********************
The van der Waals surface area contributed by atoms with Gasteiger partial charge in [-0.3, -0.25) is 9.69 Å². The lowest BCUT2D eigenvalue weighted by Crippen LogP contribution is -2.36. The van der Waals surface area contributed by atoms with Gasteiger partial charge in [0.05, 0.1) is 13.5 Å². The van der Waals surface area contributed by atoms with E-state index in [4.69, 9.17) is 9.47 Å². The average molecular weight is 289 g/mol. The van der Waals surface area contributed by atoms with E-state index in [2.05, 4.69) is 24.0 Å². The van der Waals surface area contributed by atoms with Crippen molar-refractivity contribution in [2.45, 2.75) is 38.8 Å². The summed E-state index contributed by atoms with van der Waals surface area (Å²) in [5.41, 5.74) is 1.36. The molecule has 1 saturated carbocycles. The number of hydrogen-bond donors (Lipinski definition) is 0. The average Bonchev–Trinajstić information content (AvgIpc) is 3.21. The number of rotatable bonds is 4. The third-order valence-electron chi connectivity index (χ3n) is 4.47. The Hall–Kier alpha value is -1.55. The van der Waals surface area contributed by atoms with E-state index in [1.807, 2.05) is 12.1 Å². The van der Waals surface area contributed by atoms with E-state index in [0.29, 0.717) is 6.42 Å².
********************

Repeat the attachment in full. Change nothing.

The van der Waals surface area contributed by atoms with Gasteiger partial charge in [-0.3, -0.25) is 9.69 Å². The lowest BCUT2D eigenvalue weighted by Crippen LogP contribution is -2.36. The van der Waals surface area contributed by atoms with Gasteiger partial charge in [0.05, 0.1) is 13.5 Å². The van der Waals surface area contributed by atoms with E-state index in [4.69, 9.17) is 9.47 Å². The average molecular weight is 289 g/mol. The van der Waals surface area contributed by atoms with E-state index in [2.05, 4.69) is 24.0 Å². The van der Waals surface area contributed by atoms with Crippen molar-refractivity contribution in [2.45, 2.75) is 38.8 Å². The summed E-state index contributed by atoms with van der Waals surface area (Å²) in [5.41, 5.74) is 1.36. The molecule has 1 saturated carbocycles. The number of hydrogen-bond donors (Lipinski definition) is 0. The average Bonchev–Trinajstić information content (AvgIpc) is 3.21. The number of rotatable bonds is 4. The third-order valence-electron chi connectivity index (χ3n) is 4.47. The Hall–Kier alpha value is -1.55. The van der Waals surface area contributed by atoms with E-state index in [1.807, 2.05) is 12.1 Å². The van der Waals surface area contributed by atoms with E-state index in [0.29, 0.717) is 6.42 Å².